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Miami University: Can’t Teach Students With Disabilities?

Here is an article we find very controversial in the disability world mainly because the very right of an individual to learn is in question.  This is due to inaccessible materials being provided to students with disabilities. So we ask, isn’t the point of a University to provide a foundation for young adults to learn. Well in this case there doesn’t seem to be a foundation to even build on. What do believe the solution to this problem is and how do we make it so this doesn’t happen in any more Universities?

The Justice Department announced today that it has moved to intervene in Aleeha Dudley v. Miami University, et al., 14-cv-038 (S.D. Ohio), a private lawsuit alleging disability discrimination by Miami University in Oxford, Ohio. In the United States’ motion to intervene and complaint, the United States alleges that Miami University has violated Title II of the Americans with Disabilities Act (ADA) by requiring current and former students with disabilities to use inaccessible websites and learning management system software, and by providing these students with inaccessible course materials. The motion was filed in the U.S. District Court of the Southern District of Ohio.

As alleged in today’s filings, Miami University uses technologies that are inaccessible to current and former students who have vision, hearing or learning disabilities. Miami University has failed to ensure that individuals with disabilities can interact with its websites and learning management systems and access course assignments, textbooks and graphical materials on an equal basis with students without disabilities. Miami’s failures have deprived persons with disabilities of a full and equal opportunity to benefit from Miami University’s educational opportunities.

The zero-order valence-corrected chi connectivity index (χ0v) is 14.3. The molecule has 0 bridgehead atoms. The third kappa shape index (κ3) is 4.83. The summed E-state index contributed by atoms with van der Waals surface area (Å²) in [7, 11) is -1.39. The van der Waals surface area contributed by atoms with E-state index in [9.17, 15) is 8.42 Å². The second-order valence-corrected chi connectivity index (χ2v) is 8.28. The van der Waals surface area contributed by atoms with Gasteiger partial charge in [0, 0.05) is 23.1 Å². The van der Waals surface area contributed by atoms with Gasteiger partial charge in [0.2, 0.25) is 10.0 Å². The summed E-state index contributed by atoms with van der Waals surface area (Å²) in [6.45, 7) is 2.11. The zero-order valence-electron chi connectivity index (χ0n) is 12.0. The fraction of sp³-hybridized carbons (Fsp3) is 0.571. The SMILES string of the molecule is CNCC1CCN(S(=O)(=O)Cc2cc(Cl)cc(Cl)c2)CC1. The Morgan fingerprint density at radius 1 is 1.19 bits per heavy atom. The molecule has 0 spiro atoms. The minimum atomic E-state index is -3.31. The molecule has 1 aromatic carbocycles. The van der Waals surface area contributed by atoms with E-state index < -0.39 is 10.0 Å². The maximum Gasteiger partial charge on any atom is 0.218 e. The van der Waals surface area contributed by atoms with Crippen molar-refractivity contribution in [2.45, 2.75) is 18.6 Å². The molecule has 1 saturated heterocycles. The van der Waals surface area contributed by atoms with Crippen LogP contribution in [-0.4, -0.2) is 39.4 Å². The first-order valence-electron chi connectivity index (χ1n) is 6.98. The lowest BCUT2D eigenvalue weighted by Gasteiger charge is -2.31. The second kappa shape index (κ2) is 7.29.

Many students with disabilities, including those who have vision, hearing or learning disabilities, require assistive technologies to use computers and interact with electronic content. Examples of assistive technologies include screen reader software, refreshable Braille displays, audio description, captioning and keyboard navigation. Screen reader software audibly reads aloud information that is otherwise presented visually on a computer screen; refreshable Braille displays convert digital text into Braille; captioning translates video narration and sound into text; and keyboard navigation allows individuals with visual or manual dexterity disabilities to access computer content using a keyboard rather than a mouse.

The complaint seeks a judgment from the court requiring Miami University to provide accessible materials to ensure that individuals with disabilities can equally participate in and benefit from Miami University’s educational opportunities, and to compensate aggrieved individuals.

“Education is said to be the great equalizer of American society, and educational technologies hold great promise to make this a reality,” said Principal Deputy Assistant Attorney General Vanita Gupta of the Civil Rights Division. “However, students with disabilities continue to encounter an impenetrable glass ceiling of opportunity when schools fail to comply with the ADA.”

Title II of the ADA prohibits discrimination on the basis of disability by state and local government entities, including colleges and universities. Title III of the ADA likewise prohibits disability discrimination by private educational institutions.

Those interested in finding out more about the ADA may call the Justice Department’s toll-free ADA information line at 800-514-0301 (TDD 800-514-0383) or visit www.ada.gov.

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